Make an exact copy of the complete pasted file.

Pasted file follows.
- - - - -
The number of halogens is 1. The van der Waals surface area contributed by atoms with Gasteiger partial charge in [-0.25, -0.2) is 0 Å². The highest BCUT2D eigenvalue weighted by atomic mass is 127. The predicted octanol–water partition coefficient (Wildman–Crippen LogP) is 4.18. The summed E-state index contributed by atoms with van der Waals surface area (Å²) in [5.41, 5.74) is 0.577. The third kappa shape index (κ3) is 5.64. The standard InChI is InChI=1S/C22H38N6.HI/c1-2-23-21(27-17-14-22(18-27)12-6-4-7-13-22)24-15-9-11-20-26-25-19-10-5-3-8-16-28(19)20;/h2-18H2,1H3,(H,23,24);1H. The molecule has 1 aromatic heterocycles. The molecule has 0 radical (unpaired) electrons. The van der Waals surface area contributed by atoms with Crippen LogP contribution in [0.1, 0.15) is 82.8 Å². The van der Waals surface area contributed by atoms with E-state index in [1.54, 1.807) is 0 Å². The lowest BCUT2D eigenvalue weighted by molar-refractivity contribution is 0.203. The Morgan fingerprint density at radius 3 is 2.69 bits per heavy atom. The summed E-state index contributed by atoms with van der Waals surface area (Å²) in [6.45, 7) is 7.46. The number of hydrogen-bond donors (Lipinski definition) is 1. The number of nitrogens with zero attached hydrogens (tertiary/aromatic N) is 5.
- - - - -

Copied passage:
The number of halogens is 1. The van der Waals surface area contributed by atoms with Gasteiger partial charge in [-0.25, -0.2) is 0 Å². The highest BCUT2D eigenvalue weighted by atomic mass is 127. The predicted octanol–water partition coefficient (Wildman–Crippen LogP) is 4.18. The summed E-state index contributed by atoms with van der Waals surface area (Å²) in [5.41, 5.74) is 0.577. The third kappa shape index (κ3) is 5.64. The standard InChI is InChI=1S/C22H38N6.HI/c1-2-23-21(27-17-14-22(18-27)12-6-4-7-13-22)24-15-9-11-20-26-25-19-10-5-3-8-16-28(19)20;/h2-18H2,1H3,(H,23,24);1H. The molecule has 1 aromatic heterocycles. The molecule has 0 radical (unpaired) electrons. The van der Waals surface area contributed by atoms with Crippen LogP contribution in [0.1, 0.15) is 82.8 Å². The van der Waals surface area contributed by atoms with E-state index in [1.54, 1.807) is 0 Å². The lowest BCUT2D eigenvalue weighted by molar-refractivity contribution is 0.203. The Morgan fingerprint density at radius 3 is 2.69 bits per heavy atom. The summed E-state index contributed by atoms with van der Waals surface area (Å²) in [6.45, 7) is 7.46. The number of hydrogen-bond donors (Lipinski definition) is 1. The number of nitrogens with zero attached hydrogens (tertiary/aromatic N) is 5.